Skip to main content

A heartfelt tribute

Every step Charmaine Michell takes at the ASB Auckland Marathon on 28 October will be in heartfelt tribute to her late husband John, who died suddenly last year from his second heart attack, which led to cardiac arrest.

John Michell

This is the second time Charmaine is competing in the half marathon as a Heart Racer, fundraising for the Heart Foundation – the first time was in 2016, alongside John and their eldest son, Layton.

The family, who have a dairy farm at Kowhitirangi, a remote West Coast settlement, first decided to become Heart Racers following John’s first heart attack and double bypass in 2015. It came as complete shock as John, then 59, was very fit and healthy.

John and Charmaine at the Auckland MarathonCharmaine says John was inspired to become a Heart Racer following his first heart attack in appreciation of the support given to him by the Heart Foundation, initially in the form of a ‘heart pillow’ he was given when he left hospital.

The pillows are designed to prevent post-surgery complications by supporting the sternum or breastbone, allowing patients to cough without bursting their stitches. They also help prevent pneumonia and soften the effect of a seatbelt, to make car journeys more comfortable.

Post-heart attack, John used the Heart Foundation website as a toolkit to support his recovery, and attended a Heart Foundation event about interpreting nutritional labels on food products.

Charmaine and John’s training for the 2016 half marathon consisted of scaling the hills of their 190 hectare farm, and they raised $3,500 with support from their local community. Charmaine says the half marathon was an amazing experience to share with John.

“When we got to the finish we were absolutely shattered, then we went to the Heart Foundation tent and got a massage, it was really cool finishing it. What blew us away was there was a group of people with a big banner with our names on, it was like, ‘Oh my God, someone knows our name’ – the Heart Foundation must have organised that. That was probably the highlight,” says Charmaine.

On losing John

The night that John died, he and Charmaine had just come in from a typical day’s work on the farm. They had tea and a spa, showered, and then settled in to watch the rugby.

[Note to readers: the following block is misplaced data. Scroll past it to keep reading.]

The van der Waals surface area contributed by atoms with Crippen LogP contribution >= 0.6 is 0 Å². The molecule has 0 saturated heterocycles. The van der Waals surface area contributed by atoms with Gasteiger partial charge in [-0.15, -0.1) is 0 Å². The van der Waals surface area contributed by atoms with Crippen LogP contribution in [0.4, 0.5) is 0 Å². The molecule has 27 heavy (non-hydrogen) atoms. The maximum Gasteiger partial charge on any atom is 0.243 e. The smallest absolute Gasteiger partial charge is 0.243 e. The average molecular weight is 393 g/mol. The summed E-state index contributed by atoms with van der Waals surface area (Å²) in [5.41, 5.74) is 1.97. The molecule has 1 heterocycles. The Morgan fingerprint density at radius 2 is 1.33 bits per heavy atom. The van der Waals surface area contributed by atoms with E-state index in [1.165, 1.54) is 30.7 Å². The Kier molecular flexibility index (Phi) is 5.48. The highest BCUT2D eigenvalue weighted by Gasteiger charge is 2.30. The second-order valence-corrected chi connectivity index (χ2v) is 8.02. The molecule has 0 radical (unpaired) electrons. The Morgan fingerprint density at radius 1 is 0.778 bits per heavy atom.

“He went to the fridge to get a banana. When he came back, he dropped dead in front of me. I thought he had tripped and I said to him, ‘For God’s sake get up’ – I still didn’t realise. It takes half an hour for the ambulance to get out here, so I just worked on him until they came. But they said he had died before he hit the ground.”

Charmaine called her youngest son, Ayden, who was in town, and asked him to come home.

“When he saw his dad lying on the floor he just thought he was unwell. He didn’t know he had died, so that was gutting. And the dog was so upset – he laid beside John for a while. It was a huge shock.”

Charmaine says John was a loved and respected member of the local community, so his death affected the whole Kowhitirangi valley.

“It blew everyone away. His funeral was massive. Everyone said he was just the nicest person you would ever meet. He never had a nasty bone in his body. He was really just a kind, neat person.”

Charmaine says losing John, her husband of 28 years, has been incredibly difficult for her, as well as for their sons – Layton, 25, Brady, 21, and Ayden, 20.

“It is hard because we did everything together. We never were apart much, because we did the farm together. Then having to watch the boys go through their own journey with this has been really hard. The oldest one is a pilot for Jetstar, and it is really sad because he just got his captain’s license and John didn’t get to see that.”

In memory of Dad

Following John’s death, Charmaine and her sons recalled how important the Heart Foundation resources and support were for John following his first heart attack.

John Michell's three sons“We realised that John was always online looking at things on the Heart Foundation website, and I said to the boys, ‘Let’s do something in memory of Dad to remember him’. So this is why we are doing it.”

Their team has now expanded to 20 Heart Racers – all family and friends of John’s, a.k.a. Mystro – with their fundraising page going under the moniker ‘Mystro’s Mates’.

Charmaine says the local community has again been extremely supportive of their fundraising – they’ve nearly reached their goal and already exceeded the amount that John and Charmaine raised in 2016.

In July, they held big fundraising raffle in Hokitika, and Charmaine says they were inundated with people wanting to help.

“We have a guy who is a beautiful greenstone carver and he donated a $500 carving. We had grocery and butcher vouchers and trailer-loads of wood.”

As her and John did the first time around, Charmaine has again encouraged their livestock customers to support their fundraising efforts in lieu of payment.

Charmaine has decided to walk the half marathon with a friend, but says most of ‘Mystro’s Mates’ will be running in John’s memory.

"One friend, who was a friend of John’s, has never done anything like this, but he’s decided he’s going to do it. It is really out of his comfort zone.”

The whole team will be staying together at apartments on Princes Wharf and will head over to lunch at one of John’s favourite wineries on Waiheke Island the day after the marathon.

Charmaine knows crossing the finish line will be an emotional moment, especially for her and her sons, who are busy training for the marathon up and down the country.

“Oh, I think we will cry. It will be an emotional time, I think for everybody. I guess crossing the line and not having him there will be hard. But I just think – for us as a family – I think it is just one way we can remember John again.”